Memorable Order of Tin Hats (MOTH)
The Memorable Order of Tin Hats or the MOTH as it is more popularly known is an ex-servicemen and woman Organisation founded in Durban, South Africa, on May 1927 by a remarkable man Charles Alfred Evenden by name. He was born in London on the 1st October 1894 and as a young man emigrated to Australia and served with the Australian forces at Gallipoli during World War I where he was wounded and evacuated to England. After convalescence, he returned to Australia, and was discharged from the army.
Witnessing the annual ANZAC parades, Charles Evenden turned his thoughts to the formation of an association of front line soldiers to perpetuate the comradeship gained from front line service. Later, he settled in South Africa where he worked as a cartoonist on the staff of the Mercury, a morning paper in Durban, under the pseudonym of “EVO” by which name he soon became popularly known to most people.
In 1927 he saw a war film that included an impressive scene of marching troops wearing steel helmets (commonly called tin hats), and muddy uniforms, all carrying trench equipment. Looking at the scene, it madehim wonder what had become of his comrades in the army; where they were and what they were doing. Thisline of thought inspired a cartoon illustrating Forgetfulness of comradeship that had apparently ceased toexist. From this one idea other ideas came to the fore, then discussions with colleagues and friends and, eventually, the founding on the 7th May 1927 of an ex-service organisation known as the Memorable Order ofTin Hats or simply MOTH.
The Order is based on concord and harmony and operates independently of race, religion or politics in the same way as front line service, but with full democracy.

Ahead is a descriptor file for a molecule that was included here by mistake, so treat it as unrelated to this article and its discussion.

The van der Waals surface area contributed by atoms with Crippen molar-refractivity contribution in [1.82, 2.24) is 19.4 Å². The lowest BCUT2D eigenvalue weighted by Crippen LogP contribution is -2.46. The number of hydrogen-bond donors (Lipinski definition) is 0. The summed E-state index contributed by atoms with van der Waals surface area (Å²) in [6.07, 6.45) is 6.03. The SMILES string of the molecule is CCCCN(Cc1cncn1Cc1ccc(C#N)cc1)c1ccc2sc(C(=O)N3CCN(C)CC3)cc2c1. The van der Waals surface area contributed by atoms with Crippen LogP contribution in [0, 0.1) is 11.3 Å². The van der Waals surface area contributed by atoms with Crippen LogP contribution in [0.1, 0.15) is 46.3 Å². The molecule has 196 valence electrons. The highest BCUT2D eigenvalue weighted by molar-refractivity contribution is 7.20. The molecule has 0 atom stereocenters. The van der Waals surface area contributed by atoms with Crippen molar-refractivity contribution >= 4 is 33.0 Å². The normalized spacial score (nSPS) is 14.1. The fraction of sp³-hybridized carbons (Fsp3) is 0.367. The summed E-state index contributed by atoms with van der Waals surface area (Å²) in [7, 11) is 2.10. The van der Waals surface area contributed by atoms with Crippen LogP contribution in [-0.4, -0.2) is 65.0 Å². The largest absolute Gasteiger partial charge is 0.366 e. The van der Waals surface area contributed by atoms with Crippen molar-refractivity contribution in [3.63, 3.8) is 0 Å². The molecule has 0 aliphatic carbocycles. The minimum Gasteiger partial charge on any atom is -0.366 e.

The three MOTH ideals
True Comradeship, Mutual Help, Sound Memory
T.C. (True Comradeship) by practising front line friendship in civilian life;
M.H. (Mutual Help) by acknowledging the personal and collective obligation to help each other as in front line service;
S.M. (Sound Memory) by remembering the fallen as a living companionship and to serve their memory in practical actions
which rise above divisions of social status, race, or politics.
To protect and advance the interests of war veterans and their kin by carrying out benevolent activities of an ex-service character.
The centre of the emblem of our Order is the Tin Hat, hallowed by the Light of Service. Our complete emblem includes the crossed rifles of sacrifice, surrounded by 12 stars that signify Mutual Help, the whole within an unending circle, expressing life and harmony without end
The Moth consists of the following:
For office details click here.
The MOTH Prayer
In proud thanksgiving let us remember our departed brethren.
They shall grow not old as we who are left grow old,
age shall not weary them,
nor the years condemn.
At the going down of the sun and in the morning,
WE WILL REMEMBER THEM.
From a Poem written by Lawrence Binyon, named “For The Fallen”
No little child will ever starve or suffer needless pain,
The aged will live their twilight years in sunshine, not in rain,
The crippled we will help to walk, the blind we’ll help to see,
The wonders of God’s handiwork in all its majesty.
To feed, to clothe, to build again, where hopes should shattered be,
This is the crowning MOTH ideal, to help humanity.
When you go home – tell them of us, and say
“For your tomorrow, we gave our today”.
Their gift was great, but you must give
A greater to complete the plan,
They died, now you must nobly live,
To make man brother unto man.
The White Knight
I shall pass through this world but once,
Any good thing that I can do
Or kindness I can show any human being,
Let me do it now and not defer it,
For I shall not pass this way again.